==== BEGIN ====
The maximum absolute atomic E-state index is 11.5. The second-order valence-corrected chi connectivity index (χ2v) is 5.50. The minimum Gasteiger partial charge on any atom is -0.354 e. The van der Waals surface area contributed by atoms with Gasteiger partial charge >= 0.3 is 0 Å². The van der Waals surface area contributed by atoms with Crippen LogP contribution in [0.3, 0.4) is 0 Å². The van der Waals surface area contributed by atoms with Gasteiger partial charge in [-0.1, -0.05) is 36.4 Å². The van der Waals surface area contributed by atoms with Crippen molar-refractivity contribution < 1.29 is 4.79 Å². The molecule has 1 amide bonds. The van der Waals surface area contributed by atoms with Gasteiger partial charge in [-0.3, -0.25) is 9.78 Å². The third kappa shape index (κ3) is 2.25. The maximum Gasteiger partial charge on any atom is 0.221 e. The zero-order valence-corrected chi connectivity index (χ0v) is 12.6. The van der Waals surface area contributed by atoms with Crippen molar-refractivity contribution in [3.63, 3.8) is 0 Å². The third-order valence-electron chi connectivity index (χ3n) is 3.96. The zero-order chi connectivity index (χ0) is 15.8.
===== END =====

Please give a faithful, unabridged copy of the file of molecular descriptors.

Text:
The maximum absolute atomic E-state index is 11.5. The second-order valence-corrected chi connectivity index (χ2v) is 5.50. The minimum Gasteiger partial charge on any atom is -0.354 e. The van der Waals surface area contributed by atoms with Gasteiger partial charge >= 0.3 is 0 Å². The van der Waals surface area contributed by atoms with Crippen LogP contribution in [0.3, 0.4) is 0 Å². The van der Waals surface area contributed by atoms with Gasteiger partial charge in [-0.1, -0.05) is 36.4 Å². The van der Waals surface area contributed by atoms with Crippen molar-refractivity contribution < 1.29 is 4.79 Å². The molecule has 1 amide bonds. The van der Waals surface area contributed by atoms with Gasteiger partial charge in [-0.3, -0.25) is 9.78 Å². The third kappa shape index (κ3) is 2.25. The maximum Gasteiger partial charge on any atom is 0.221 e. The zero-order valence-corrected chi connectivity index (χ0v) is 12.6. The van der Waals surface area contributed by atoms with Crippen molar-refractivity contribution in [3.63, 3.8) is 0 Å². The third-order valence-electron chi connectivity index (χ3n) is 3.96. The zero-order chi connectivity index (χ0) is 15.8.